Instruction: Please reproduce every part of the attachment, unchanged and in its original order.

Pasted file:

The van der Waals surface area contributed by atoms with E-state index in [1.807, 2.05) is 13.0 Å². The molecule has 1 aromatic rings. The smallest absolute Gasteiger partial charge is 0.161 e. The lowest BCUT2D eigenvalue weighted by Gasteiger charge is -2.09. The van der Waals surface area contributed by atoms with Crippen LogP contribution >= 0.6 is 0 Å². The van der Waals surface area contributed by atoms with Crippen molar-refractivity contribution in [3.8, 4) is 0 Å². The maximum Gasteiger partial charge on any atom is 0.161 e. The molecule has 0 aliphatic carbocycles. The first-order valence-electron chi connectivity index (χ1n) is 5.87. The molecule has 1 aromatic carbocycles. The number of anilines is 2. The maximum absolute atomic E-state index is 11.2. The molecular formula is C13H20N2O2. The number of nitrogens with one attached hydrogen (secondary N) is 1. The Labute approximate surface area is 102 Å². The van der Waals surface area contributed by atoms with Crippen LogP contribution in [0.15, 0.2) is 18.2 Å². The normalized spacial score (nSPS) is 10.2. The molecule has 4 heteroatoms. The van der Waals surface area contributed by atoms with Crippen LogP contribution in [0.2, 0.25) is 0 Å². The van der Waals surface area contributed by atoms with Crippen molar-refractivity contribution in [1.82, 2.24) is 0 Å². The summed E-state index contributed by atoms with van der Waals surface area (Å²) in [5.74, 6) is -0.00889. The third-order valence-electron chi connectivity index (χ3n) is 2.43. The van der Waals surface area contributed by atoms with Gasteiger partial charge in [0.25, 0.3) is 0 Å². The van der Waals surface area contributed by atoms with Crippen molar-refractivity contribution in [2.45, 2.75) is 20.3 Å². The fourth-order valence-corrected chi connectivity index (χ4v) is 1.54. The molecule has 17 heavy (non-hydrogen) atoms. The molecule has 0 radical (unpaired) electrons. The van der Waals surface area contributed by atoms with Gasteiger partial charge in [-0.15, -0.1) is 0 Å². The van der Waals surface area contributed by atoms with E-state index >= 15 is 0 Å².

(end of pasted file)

The van der Waals surface area contributed by atoms with E-state index in [1.807, 2.05) is 13.0 Å². The molecule has 1 aromatic rings. The smallest absolute Gasteiger partial charge is 0.161 e. The lowest BCUT2D eigenvalue weighted by Gasteiger charge is -2.09. The van der Waals surface area contributed by atoms with Crippen LogP contribution >= 0.6 is 0 Å². The van der Waals surface area contributed by atoms with Crippen molar-refractivity contribution in [3.8, 4) is 0 Å². The maximum Gasteiger partial charge on any atom is 0.161 e. The molecule has 0 aliphatic carbocycles. The first-order valence-electron chi connectivity index (χ1n) is 5.87. The molecule has 1 aromatic carbocycles. The number of anilines is 2. The maximum absolute atomic E-state index is 11.2. The molecular formula is C13H20N2O2. The number of nitrogens with one attached hydrogen (secondary N) is 1. The Labute approximate surface area is 102 Å². The van der Waals surface area contributed by atoms with Crippen LogP contribution in [0.15, 0.2) is 18.2 Å². The normalized spacial score (nSPS) is 10.2. The molecule has 4 heteroatoms. The van der Waals surface area contributed by atoms with Crippen LogP contribution in [0.2, 0.25) is 0 Å². The van der Waals surface area contributed by atoms with Crippen molar-refractivity contribution in [1.82, 2.24) is 0 Å². The summed E-state index contributed by atoms with van der Waals surface area (Å²) in [5.74, 6) is -0.00889. The third-order valence-electron chi connectivity index (χ3n) is 2.43. The van der Waals surface area contributed by atoms with Gasteiger partial charge in [0.25, 0.3) is 0 Å². The van der Waals surface area contributed by atoms with Crippen molar-refractivity contribution in [2.45, 2.75) is 20.3 Å². The fourth-order valence-corrected chi connectivity index (χ4v) is 1.54. The molecule has 17 heavy (non-hydrogen) atoms. The molecule has 0 radical (unpaired) electrons. The van der Waals surface area contributed by atoms with Gasteiger partial charge in [-0.15, -0.1) is 0 Å². The van der Waals surface area contributed by atoms with E-state index >= 15 is 0 Å².